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Analytical Chemistry


Nobel Auctions, Creamy Calibration Reagents

by Mitch Garcia
May 11, 2015 | A version of this story appeared in Volume 93, Issue 19


Credit: Nate D. Sanders
Aurum: The 1927 Chemistry Nobel Prize, shown, is worth more than its weight in gold.
A photograph of the 1927 Nobel prize in chemistry.
Credit: Nate D. Sanders
Aurum: The 1927 Chemistry Nobel Prize, shown, is worth more than its weight in gold.

Obtaining the gold medal for a Nobel Prize in Chemistry takes persistence, a dash of brilliance, a touch of serendipity, and a heavy dose of intellectual moxie. Alternatively, it could take just $395,000. That is the amount an anonymous bidder paid for Heinrich O. Wieland’s 1927 Nobel Prize medal at auction late last month.

Wieland was awarded the Nobel for his work on bile acids and related substances. The presenter of the Nobel Prize, H. G. Söderbaum, described the work as “one of the most difficult which organic chemistry has had to tackle.” Bile acids are a type of steroid acid synthesized by the liver to promote digestion and absorption of dietary fats in the small intestine. Wieland is also credited, along with Adolf O. R. Windaus and others, for determining the chemical structure of cholesterol, which plays a major role in a variety of cardiovascular diseases.

During World War II, Wieland was a professor at Ludwig Maximilian University of Munich. He invited Jewish students, who had been expelled from the university because of their ancestry, to join his research group as “Gäste des Geheimrats” (guests of the privy councilor).

This was the first time a Nobel Prize in Chemistry had been on the auction block, according to Sam Heller, a spokesmanfor auctioneer Nate D. Sanders Inc., and it was the second time his auction house had sold a Nobel medal. In February, Nate D. Sanders also handled the sale of Simon Kuznets’s 1971 Nobel Memorial Prize in Economic Sciences; the medal sold for $390,848.

The highest bidder to date for a Nobel Prize medal goes to Alisher Usmanov, a Russian entrepreneur, who paid $4.8 million for James Watson’s 1962 Nobel Prize in Physiology or Medicine medal. After Usmanov won the auction last December, he immediately returned the medal to Watson with the hope that Watson would use the proceeds to support scientific research.

If you want a chemical curio but Nobel Prize medals are out of your budget, then you may want to consider a $254 jar of peanut butter sold by the U.S. government. Uncle Sam’s creamy creation went viral recently when an image of Standard Reference Material (SRM) 2387 started making rounds throughout the Internet. SRM 2387 is prepared by the National Institute of Standards & Technology (NIST) and is used as a calibration standard for nutritional information in analytical laboratories.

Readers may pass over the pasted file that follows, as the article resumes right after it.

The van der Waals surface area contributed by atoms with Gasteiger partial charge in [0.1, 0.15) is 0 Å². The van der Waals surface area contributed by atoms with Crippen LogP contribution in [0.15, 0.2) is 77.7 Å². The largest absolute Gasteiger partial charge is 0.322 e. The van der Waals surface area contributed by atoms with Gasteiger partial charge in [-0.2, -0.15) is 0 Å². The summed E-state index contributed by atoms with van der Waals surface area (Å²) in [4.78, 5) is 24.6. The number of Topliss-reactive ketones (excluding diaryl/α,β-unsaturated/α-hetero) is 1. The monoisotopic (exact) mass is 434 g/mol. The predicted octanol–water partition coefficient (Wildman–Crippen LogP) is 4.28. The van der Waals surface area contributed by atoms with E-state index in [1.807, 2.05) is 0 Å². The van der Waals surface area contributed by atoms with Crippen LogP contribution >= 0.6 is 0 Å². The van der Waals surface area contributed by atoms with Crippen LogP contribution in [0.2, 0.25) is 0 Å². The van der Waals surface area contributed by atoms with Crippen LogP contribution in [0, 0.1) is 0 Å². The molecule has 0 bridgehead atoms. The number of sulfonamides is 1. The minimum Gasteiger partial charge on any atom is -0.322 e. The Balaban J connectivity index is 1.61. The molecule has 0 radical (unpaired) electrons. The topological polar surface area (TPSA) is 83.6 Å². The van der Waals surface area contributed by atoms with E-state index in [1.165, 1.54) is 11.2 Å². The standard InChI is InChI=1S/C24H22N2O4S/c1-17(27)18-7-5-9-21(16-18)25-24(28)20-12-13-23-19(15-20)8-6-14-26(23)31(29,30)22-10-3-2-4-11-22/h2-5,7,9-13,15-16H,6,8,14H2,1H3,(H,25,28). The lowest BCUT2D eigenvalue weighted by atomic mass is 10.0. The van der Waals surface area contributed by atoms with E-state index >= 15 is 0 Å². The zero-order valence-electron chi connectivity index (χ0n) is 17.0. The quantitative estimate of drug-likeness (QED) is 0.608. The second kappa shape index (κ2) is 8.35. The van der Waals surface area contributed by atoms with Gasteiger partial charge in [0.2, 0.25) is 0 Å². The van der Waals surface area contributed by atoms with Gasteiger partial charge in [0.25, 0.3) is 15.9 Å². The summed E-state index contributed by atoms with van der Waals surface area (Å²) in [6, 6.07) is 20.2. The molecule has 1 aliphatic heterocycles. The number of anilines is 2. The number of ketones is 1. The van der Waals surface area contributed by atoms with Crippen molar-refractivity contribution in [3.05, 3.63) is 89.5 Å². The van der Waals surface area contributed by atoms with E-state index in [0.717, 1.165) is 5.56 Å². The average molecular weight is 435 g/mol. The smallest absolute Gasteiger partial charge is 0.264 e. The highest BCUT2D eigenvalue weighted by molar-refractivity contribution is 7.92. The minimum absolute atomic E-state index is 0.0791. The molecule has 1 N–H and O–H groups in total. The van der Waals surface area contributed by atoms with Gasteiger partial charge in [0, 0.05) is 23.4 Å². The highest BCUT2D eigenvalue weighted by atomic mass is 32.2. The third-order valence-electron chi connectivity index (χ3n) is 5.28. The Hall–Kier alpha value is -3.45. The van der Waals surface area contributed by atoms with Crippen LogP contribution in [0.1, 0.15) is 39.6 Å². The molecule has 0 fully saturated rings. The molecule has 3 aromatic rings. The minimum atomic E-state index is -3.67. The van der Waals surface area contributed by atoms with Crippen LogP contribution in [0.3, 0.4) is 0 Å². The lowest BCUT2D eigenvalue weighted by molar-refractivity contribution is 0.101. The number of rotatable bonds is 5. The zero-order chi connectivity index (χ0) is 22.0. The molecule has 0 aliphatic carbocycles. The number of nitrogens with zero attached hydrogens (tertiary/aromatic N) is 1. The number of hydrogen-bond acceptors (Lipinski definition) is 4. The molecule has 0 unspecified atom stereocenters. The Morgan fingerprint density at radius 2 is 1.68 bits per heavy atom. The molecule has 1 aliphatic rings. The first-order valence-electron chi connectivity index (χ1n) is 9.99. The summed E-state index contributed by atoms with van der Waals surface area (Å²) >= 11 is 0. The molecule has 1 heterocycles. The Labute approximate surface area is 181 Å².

Credit: Jon Bruner
Freedom legumes: This peanut butter won’t violate EH&S lab safety regulations.
A photograph of NIST’s peanut butter.
Credit: Jon Bruner
Freedom legumes: This peanut butter won’t violate EH&S lab safety regulations.

Astute Newscripts readers may remember K. M. Reese covered this topic in a June 2, 2003, issue of C&EN in which he mentioned that NIST had made 2,800 jars of standard reference peanut butter. Melissa Phillips, a research chemist at NIST, tells Newscripts that of the 2,800 jars originally produced, approximately 80% have been sold since 2003. She adds that the most common customers of SRM 2387 are “food companies; academic laboratories; and state, federal, and foreign government laboratories.”

Peanut butter isn’t the only eyebrow-raising SRM that NIST sells. NIST also provides reference materials for meat homogenate (SRM 1546a, $609), baking chocolate (SRM 2384, $1,006), a freeze-dried “typical diet” (SRM 1548a, $912), and whale blubber (SRM 1945, $639). Phillips says, “NIST also provides numerous reference materials for chemical composition in other areas, including health and industrial hygiene, geological materials, forensics, fossil and alternative fuels, and ceramics and glasses.”

NIST peanut butter’s premium price might suggest that it could be an accoutrement used by the fancy New York City restaurant Le Bernardin. But in 2003, when the peanut butter standard story first broke, New York Times’s restaurant critic William Grimes described the flavor as “muted” and lacking “the creamy, unctuous quality of store-bought brands.” You might just be better off picking up a $4.00 jar of Jif.

Mitch Garcia wrote this week’s column. Please send comments and suggestions to


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